Q: What was the process of sourcing Organic Korean Sejak like? Was it difficult to find a supplier?
A: Garden to Cup is how we express our passion for exploring the pure taste of the leaf and where it comes from. Through sustainable sourcing & partnering with tea growing communities around the world, we celebrate their harvest through the teas we bring to you.
We are constantly grateful for the tea community at large and the ways in which it brings us into contact with unique tea growers throughout the world. Thanks to this diverse network, we obtained samples and began to work with this exceptional tea garden, which was originally founded in 1984. Once our team tasted their tea we knew we had to offer it to our tea communitea!
Q: How does this tea differ from the sejak that DAVIDsTEA carried previously?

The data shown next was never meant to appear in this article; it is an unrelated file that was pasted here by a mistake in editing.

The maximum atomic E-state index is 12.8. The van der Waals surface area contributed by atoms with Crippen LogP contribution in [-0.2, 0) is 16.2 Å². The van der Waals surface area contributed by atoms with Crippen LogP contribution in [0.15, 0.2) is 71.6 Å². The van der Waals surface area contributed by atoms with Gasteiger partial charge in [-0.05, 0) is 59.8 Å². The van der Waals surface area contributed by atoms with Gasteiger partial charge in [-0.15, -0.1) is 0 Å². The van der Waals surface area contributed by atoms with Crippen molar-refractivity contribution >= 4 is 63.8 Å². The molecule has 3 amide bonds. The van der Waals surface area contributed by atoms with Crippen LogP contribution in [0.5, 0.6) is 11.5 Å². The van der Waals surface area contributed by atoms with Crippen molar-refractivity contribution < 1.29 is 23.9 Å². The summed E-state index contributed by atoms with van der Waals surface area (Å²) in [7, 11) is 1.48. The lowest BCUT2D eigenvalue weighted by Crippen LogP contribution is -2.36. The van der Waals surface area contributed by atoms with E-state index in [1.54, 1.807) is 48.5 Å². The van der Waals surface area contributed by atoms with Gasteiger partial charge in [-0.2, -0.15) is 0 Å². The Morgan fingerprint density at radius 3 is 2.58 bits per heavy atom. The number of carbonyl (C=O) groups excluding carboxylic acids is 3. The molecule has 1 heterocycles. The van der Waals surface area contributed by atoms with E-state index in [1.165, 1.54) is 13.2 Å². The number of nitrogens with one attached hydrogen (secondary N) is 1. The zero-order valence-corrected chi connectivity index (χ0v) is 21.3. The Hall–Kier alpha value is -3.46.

A: This sejak comes from a garden in the western part of the region of Seogwipo-si, which is in the south of Jeju Island. Our previous sejak came from Hallasan, which is closer to the centre of the island. While our previous sejak was unusual in its earthy notes of root vegetables, our current sejak balances both nutty and vegetal notes, reminiscent of green herbs and fresh bamboo.
Hand-picked in late April, our current sejak is made with Yabukita, Geumgokrok and Hyeopsanhyang tea cultivars, for an easy to steep cup with a lasting and complex flavour.
Q: How do teas like this one help to support the Ethical Tea Partnership?
A: As a proud member of the Ethical Tea Partnership, all our Camellia sinensis teas support the ETP’s efforts to create a fairer, more sustainable tea industry for tea workers & farmers, their families and the environment.
I hope that you’ve enjoyed taking a deeper dive into this special tea with me. It was fun to try a different style of tea review. Have you ever tried Organic Korean Sejak from DAVIDsTEA? I’d love to hear your thoughts in the comments below!
This post was sponsored by DAVIDsTEA. Opinions are my own.